Sensing he needed new strings to his bow, he and his brother created a biodegradable stick to help golf courses fix greens damaged by golfers.
Ten years on, Russell and Garrett employ a core group of six people in the Wicklow town of Bray and Dublin suburb of Stillorgan to manufacture an expanded range of products for overseas markets as well as the Irish market.
The GEM survey shows people everywhere are more pessimistic about the chances of setting up a business these days due to the financial crisis -- but the percentage of respondents who think now is a bad time in Ireland is especially large.
Less than a quarter of the working population thinks there are good opportunities to start a business -- half the figure seen during the boom.
Fear of failure is also comparatively higher in Ireland than most other countries although the reasons are not hard to see when so many shops have closed and so many businesses gone bust.
Interestingly, the survey, which has been compiled every two years since the beginning of the last decade, shows that the Irish population appears to have acted as if it anticipated trouble since around 2006.
By 2007, people here were not seeing as many opportunities for entrepreneurship, the year before the recession hit.
Fewer people were setting up businesses a couple of years before the recession started, and a smaller amount of entrepreneurs were running new businesses during the recession. In addition, the percentage of necessity entrepreneurs rose markedly just before and during the recession.
This all suggests that people were not optimistic about prospects for entrepreneurship before the recession, and were possibly more likely to hold on to their jobs, rather than start businesses because they saw an opportunity.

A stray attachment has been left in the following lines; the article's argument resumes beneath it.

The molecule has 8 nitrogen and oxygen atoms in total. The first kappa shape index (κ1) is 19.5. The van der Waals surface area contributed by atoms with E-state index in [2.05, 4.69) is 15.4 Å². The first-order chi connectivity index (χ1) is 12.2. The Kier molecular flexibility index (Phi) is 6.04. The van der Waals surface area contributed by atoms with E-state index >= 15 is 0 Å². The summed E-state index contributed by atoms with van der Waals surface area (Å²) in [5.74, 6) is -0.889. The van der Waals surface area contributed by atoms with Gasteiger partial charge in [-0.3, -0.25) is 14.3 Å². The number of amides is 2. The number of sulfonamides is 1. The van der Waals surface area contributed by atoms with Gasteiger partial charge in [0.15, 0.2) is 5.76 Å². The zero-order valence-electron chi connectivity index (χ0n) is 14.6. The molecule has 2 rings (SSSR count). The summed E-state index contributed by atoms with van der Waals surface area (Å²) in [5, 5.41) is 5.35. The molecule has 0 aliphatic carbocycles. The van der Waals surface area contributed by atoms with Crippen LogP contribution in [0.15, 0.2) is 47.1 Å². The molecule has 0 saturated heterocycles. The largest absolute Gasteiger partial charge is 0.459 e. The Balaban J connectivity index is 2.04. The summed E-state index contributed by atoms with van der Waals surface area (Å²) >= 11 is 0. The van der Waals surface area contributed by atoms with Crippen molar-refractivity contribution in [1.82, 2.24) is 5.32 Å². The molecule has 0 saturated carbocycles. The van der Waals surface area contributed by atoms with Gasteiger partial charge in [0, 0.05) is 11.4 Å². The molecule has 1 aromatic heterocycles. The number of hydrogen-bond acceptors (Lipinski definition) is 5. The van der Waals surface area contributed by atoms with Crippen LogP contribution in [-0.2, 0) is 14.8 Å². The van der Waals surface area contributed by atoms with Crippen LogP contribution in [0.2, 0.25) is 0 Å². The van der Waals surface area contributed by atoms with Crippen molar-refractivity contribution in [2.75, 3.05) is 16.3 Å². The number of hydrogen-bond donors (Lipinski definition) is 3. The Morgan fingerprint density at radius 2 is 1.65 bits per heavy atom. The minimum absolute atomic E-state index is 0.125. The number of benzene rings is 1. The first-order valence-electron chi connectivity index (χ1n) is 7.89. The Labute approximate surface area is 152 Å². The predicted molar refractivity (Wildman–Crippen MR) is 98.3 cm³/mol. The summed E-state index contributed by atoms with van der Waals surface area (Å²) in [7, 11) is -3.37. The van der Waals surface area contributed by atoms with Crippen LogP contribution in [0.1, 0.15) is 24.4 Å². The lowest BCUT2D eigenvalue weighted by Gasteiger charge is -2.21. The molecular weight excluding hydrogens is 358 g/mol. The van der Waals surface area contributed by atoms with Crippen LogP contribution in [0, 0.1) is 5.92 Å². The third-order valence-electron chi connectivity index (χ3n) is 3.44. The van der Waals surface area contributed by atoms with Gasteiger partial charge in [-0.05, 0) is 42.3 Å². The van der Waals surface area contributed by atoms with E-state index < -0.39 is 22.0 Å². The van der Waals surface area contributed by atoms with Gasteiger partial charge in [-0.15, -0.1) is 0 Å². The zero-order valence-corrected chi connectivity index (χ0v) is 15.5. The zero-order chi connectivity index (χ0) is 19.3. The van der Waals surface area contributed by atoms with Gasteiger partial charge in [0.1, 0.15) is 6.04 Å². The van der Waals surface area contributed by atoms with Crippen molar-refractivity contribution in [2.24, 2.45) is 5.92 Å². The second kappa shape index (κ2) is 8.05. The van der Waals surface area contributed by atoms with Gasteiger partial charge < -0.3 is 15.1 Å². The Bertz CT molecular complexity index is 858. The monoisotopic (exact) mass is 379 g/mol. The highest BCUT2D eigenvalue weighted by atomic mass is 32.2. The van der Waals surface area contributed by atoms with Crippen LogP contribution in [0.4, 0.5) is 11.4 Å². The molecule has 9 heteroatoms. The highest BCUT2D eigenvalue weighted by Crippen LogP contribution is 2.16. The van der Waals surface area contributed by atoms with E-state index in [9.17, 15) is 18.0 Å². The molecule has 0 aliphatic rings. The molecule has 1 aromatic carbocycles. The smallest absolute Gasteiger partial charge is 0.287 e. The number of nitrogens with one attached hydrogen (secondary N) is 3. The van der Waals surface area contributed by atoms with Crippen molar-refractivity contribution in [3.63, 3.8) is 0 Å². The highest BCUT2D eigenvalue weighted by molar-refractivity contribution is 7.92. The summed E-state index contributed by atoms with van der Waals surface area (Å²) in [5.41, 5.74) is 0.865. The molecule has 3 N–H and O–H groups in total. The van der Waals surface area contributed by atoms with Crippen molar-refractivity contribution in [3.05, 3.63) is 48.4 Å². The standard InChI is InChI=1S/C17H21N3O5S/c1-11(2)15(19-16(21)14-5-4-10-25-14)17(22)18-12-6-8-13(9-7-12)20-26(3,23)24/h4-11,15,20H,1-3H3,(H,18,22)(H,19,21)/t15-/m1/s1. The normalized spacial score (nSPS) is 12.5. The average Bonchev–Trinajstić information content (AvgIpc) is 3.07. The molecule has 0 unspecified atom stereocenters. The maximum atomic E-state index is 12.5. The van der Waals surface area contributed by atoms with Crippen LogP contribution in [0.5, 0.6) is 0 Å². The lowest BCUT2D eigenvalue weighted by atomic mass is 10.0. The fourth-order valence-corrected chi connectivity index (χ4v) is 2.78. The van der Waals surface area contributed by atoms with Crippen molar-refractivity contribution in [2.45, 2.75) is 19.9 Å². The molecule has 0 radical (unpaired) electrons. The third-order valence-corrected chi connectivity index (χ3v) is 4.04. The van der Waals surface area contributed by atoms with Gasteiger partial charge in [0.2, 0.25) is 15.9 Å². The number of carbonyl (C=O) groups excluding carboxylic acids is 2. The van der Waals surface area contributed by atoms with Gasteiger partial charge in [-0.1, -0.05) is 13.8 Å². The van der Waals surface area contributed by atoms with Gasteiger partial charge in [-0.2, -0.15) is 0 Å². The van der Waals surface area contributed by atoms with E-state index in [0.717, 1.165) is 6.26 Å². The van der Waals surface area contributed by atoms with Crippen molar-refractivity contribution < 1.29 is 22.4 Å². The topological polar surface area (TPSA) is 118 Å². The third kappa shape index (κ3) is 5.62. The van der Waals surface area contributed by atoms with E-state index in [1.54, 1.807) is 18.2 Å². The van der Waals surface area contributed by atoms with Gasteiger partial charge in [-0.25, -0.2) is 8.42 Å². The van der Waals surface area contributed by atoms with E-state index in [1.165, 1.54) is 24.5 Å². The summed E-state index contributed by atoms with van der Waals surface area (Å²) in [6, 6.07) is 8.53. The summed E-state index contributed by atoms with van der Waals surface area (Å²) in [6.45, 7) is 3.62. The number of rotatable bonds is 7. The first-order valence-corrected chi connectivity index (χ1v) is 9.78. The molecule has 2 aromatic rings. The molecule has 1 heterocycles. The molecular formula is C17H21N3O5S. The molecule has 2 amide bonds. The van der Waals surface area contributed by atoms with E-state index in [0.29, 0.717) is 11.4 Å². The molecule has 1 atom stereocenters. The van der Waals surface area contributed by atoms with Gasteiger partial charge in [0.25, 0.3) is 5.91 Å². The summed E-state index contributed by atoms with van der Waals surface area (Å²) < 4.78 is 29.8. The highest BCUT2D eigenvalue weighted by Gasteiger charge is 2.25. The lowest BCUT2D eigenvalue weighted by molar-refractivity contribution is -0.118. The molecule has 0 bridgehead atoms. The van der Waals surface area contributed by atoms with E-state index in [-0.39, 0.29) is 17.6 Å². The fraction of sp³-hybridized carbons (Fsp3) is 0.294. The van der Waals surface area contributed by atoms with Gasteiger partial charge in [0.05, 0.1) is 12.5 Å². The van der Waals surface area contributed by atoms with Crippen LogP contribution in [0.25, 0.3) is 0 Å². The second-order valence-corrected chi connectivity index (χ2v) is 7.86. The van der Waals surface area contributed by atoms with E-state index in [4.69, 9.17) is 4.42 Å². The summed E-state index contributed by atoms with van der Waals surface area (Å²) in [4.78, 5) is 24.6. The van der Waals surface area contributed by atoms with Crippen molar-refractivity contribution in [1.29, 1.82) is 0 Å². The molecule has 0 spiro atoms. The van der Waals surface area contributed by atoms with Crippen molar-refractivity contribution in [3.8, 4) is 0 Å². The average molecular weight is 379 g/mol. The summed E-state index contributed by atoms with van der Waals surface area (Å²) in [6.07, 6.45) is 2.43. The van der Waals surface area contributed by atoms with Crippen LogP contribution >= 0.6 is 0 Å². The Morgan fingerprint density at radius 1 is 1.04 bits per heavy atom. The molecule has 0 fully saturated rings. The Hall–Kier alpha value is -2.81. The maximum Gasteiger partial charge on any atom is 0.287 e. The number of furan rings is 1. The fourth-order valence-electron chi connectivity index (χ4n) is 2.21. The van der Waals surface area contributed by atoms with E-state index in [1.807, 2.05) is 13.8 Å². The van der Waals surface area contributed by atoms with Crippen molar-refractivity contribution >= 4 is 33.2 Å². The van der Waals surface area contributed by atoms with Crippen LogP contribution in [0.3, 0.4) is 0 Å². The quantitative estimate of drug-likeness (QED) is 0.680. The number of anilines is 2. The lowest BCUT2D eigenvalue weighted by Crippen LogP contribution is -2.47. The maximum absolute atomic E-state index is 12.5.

The result is that just 6.8pc of the Irish population were classed as early-stage entrepreneurs last year compared to 7.6pc two years earlier.
New Irish entrepreneurs may be getting a little less common and are operating in one of the world's most depressed economies but they do not lack confidence and show an above-average confidence in their own capabilities.
More than three-quarters expect to become employers and a fifth expect to have 10 or more employees within five years of establishing their business.
This growth aspiration is well ahead of EU and OECD averages of 15pc.
They also appear to be heeding the lessons from the economy as a whole by deploying a laser-like focus on exports.
Powergreen's Grant sells around half of his Irish-made products abroad and most new businesses hope to do the same.
A comparison between early stage and established entrepreneurs shows that early-stage entrepreneurs expect to employ more people, are more focused on export markets, and are more innovative.
Intriguingly in a week when it finally became clear that the banks won't be lending the €3bn a year demanded by the late Brian Lenihan, the GEM survey suggests that Irish businesses are overly dependent on banks anyway.
Perhaps new entrepreneurs should learn from their foreign counterparts, who are much more likely to tap friends and family for money.
The proportion of the Irish population who are informal investors stands at 3.8pc but this is much lower than the US where it is 6pc and the OECD where the average is 4.7pc.
For all the difficulties of running a business where you are in charge of everything, few seem to regret going it alone.
"I would have absolutely no regrets," says Powergreen's Grant.
Still, he believes that it was fear that drove him and many others to take the plunge.
"If I were in a senior position with a generous pension and all the bits and bobs I probably wouldn't have been open to the opportunity," he muses.
With 450,000 people on the dole, it's a fair bet that many more will follow in his footsteps in the years ahead.